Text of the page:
Day 10 of Cody’s San Juan Islands trip in a SageCat

Day 10 – Fisherman Bay to Anacortes –

I had shared my tales of Holly B’s bakery with the girls the previous evening, so we all got up early and made a pilgrimage to this baking holy site in the morning. After again being dazzled with their confectioner’s wizardry, we spent a few more hours exploring the village shops and getting a few things at the grocery store for our afternoon sail.

Our plan was to sail back around Lopez Island and spend a few hours enjoying the beaches and views at Spencer Spit state park and then making a short hop over to James Island, another state park, which would be a good jumping off point for crossing the Rosario strait on Saturday morning to get back to Anacortes, where our truck and trailer were parked. There was not a breath of wind when we got back to the boat at around noon, so we motored the roughly eight miles with a hefty current helping us for the first half of the trip to Spencer Spit. Upon arrival, we again anchored and paddled ashore where we had a few fun filled hours of beach combing and hiking. I even got in a quick nap on the warm sand. At about 5 o’clock we got back to the boat and again began motoring toward James Island which was about four miles away, where we planned to stay for the evening.

I had been a bit stressed about crossing the Rosario Strait with the girls aboard since I had experienced some rather rough conditions and unpredicted winds a week and a half ago. The winds were forecasted to be about 10 knots from the north, which should have been fine, but the slack tide window on Saturday morning was very short, with strong currents from the south before the slack and quickly turning to strong currents from the north. The late afternoon slack tide window on Saturday had much more moderate current velocities and a longer slack period so I knew I could always wait for that time, but still I was feeling uncertain about what the conditions would turn out to look like.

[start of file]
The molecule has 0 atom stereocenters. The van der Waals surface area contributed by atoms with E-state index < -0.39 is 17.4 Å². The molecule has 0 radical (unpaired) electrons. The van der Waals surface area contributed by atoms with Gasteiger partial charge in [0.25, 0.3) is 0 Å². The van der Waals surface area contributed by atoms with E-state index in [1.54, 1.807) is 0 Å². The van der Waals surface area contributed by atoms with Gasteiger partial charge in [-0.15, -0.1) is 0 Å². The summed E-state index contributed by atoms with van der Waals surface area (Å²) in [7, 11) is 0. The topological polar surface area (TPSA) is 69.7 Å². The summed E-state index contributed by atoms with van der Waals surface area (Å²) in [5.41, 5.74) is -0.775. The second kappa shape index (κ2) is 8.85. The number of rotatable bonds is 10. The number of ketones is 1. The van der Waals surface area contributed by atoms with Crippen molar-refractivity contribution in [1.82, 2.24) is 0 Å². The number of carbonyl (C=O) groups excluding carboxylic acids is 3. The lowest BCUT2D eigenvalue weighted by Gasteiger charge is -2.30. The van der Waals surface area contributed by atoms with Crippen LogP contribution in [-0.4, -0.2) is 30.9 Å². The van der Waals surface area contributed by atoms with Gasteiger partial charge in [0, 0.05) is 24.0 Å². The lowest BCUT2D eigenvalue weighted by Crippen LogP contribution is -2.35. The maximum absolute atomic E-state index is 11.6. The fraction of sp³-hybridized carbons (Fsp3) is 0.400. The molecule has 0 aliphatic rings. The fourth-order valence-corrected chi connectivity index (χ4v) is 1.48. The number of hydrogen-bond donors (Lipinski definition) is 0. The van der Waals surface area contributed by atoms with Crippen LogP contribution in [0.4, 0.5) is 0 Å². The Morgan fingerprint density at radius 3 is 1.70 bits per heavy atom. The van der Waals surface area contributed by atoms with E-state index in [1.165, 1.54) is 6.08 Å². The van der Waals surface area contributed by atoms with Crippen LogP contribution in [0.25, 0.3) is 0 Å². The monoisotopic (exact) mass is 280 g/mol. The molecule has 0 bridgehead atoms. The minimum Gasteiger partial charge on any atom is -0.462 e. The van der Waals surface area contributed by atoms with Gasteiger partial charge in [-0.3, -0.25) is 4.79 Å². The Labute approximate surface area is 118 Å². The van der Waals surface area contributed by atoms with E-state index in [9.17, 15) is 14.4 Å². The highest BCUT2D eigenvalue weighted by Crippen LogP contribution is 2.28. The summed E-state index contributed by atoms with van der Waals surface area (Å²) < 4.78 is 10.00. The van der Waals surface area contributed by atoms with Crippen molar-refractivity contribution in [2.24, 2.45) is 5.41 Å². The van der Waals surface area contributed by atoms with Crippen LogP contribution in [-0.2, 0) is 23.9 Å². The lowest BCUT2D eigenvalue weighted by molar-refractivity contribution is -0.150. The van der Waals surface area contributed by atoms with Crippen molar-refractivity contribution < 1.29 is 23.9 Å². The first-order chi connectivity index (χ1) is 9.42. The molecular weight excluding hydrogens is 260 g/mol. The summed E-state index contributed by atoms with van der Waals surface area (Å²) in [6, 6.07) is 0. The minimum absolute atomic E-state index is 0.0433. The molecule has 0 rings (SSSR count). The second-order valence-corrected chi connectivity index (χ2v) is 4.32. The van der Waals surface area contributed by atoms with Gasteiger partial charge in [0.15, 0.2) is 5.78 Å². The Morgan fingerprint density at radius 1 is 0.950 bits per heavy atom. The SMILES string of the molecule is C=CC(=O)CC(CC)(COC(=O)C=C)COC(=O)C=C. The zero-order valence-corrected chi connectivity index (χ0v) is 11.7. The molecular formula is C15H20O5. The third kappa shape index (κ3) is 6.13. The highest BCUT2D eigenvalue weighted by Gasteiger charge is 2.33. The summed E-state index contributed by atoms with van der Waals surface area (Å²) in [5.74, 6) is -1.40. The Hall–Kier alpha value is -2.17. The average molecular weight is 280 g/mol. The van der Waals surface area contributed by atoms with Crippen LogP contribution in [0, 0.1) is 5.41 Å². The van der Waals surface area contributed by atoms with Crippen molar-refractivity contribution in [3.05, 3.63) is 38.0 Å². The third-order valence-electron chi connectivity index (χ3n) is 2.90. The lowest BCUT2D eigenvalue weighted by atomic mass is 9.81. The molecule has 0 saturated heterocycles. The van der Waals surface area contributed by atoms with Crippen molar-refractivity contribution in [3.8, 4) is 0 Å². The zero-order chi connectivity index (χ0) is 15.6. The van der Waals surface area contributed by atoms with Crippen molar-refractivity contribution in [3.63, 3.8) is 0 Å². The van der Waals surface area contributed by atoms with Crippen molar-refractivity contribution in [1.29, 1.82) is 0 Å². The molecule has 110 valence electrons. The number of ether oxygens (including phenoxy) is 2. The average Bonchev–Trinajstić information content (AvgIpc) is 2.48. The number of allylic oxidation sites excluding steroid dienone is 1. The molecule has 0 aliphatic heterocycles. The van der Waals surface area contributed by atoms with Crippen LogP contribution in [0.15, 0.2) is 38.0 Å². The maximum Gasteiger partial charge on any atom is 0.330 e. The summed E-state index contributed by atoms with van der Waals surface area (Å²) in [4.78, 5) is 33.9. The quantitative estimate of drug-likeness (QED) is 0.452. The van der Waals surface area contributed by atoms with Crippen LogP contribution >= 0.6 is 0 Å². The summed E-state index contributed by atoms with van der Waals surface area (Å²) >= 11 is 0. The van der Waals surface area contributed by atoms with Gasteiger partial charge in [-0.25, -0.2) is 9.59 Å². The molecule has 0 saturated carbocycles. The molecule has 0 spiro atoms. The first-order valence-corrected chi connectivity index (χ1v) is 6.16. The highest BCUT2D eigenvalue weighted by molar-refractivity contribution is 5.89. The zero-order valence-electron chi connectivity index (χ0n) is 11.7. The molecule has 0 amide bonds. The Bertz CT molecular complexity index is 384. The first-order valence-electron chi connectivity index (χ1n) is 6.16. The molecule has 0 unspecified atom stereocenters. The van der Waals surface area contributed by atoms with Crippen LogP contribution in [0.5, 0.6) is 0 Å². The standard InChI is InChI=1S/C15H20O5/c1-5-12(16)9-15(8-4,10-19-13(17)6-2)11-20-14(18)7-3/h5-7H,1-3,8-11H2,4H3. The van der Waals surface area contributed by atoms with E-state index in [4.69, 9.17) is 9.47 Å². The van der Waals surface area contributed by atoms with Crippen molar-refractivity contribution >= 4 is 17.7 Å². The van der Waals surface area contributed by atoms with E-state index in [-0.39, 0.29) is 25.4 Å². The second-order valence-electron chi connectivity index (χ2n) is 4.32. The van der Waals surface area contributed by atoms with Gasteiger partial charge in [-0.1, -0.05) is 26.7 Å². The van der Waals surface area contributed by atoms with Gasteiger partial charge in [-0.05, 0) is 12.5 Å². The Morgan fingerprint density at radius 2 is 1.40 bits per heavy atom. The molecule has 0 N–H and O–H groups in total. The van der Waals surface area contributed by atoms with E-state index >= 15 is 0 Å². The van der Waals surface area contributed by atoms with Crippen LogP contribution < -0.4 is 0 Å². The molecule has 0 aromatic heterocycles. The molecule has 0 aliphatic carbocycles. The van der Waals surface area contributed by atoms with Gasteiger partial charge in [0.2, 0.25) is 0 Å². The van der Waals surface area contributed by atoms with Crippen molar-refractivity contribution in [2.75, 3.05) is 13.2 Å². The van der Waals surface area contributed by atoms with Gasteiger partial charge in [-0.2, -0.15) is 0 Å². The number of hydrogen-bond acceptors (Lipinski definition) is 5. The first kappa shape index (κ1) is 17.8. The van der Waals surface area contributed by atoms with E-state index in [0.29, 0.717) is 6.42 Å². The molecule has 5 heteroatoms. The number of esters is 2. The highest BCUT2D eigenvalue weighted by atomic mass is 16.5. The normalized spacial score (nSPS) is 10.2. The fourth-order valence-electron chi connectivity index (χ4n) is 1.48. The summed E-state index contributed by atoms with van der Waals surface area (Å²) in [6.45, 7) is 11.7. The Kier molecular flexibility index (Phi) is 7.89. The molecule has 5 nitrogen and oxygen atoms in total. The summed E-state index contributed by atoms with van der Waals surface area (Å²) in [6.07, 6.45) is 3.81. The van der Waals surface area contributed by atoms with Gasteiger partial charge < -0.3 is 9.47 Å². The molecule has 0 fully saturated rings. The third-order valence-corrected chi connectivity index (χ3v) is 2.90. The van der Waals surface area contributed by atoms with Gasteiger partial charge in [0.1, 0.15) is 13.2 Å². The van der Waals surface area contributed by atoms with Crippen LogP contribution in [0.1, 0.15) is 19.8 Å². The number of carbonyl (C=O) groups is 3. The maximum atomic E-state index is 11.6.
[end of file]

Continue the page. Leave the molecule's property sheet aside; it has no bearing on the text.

As we motored up to James Island on a completely glassy sea state, I was finally able to look across the Rosario Strait. It was as flat as a board. Not a ripple to be seen all the way across to Anacortes. I pulled out my current tables and we were perfectly timed to cross the strait in a large window of slack tide with very small currents predicted on either side of the slack. I made the decision that we would be wisest to cross while the conditions were perfect and find a place to anchor near Washington Park, where the trailer was located, and then simply pull the boat out of the water in the morning and get an earlier start home. The girls both seemed happy with this plan so we enjoyed a delightfully uneventful motor across the Rosario strait.